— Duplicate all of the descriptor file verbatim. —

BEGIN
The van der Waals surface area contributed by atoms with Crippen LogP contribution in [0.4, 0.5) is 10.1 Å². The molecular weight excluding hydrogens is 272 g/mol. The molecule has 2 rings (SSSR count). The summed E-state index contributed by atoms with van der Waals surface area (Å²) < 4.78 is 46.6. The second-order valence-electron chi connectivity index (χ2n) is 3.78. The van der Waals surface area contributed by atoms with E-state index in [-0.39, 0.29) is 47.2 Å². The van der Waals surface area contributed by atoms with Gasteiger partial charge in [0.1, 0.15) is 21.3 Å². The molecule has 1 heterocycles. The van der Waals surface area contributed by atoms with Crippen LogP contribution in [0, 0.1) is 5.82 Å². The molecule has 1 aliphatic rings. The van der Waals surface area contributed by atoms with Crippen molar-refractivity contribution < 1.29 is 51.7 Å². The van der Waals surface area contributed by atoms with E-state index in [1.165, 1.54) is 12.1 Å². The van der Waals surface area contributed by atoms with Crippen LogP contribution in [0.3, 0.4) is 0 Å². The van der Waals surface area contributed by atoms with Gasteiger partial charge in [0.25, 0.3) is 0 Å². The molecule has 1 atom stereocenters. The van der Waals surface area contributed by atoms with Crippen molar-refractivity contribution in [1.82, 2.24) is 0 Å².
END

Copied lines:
The van der Waals surface area contributed by atoms with Crippen LogP contribution in [0.4, 0.5) is 10.1 Å². The molecular weight excluding hydrogens is 272 g/mol. The molecule has 2 rings (SSSR count). The summed E-state index contributed by atoms with van der Waals surface area (Å²) < 4.78 is 46.6. The second-order valence-electron chi connectivity index (χ2n) is 3.78. The van der Waals surface area contributed by atoms with E-state index in [-0.39, 0.29) is 47.2 Å². The van der Waals surface area contributed by atoms with Gasteiger partial charge in [0.1, 0.15) is 21.3 Å². The molecule has 1 heterocycles. The van der Waals surface area contributed by atoms with Crippen LogP contribution in [0, 0.1) is 5.82 Å². The molecule has 1 aliphatic rings. The van der Waals surface area contributed by atoms with Crippen molar-refractivity contribution < 1.29 is 51.7 Å². The van der Waals surface area contributed by atoms with E-state index in [1.165, 1.54) is 12.1 Å². The van der Waals surface area contributed by atoms with Crippen LogP contribution in [0.3, 0.4) is 0 Å². The van der Waals surface area contributed by atoms with Gasteiger partial charge in [0.25, 0.3) is 0 Å². The molecule has 1 atom stereocenters. The van der Waals surface area contributed by atoms with Crippen molar-refractivity contribution in [1.82, 2.24) is 0 Å².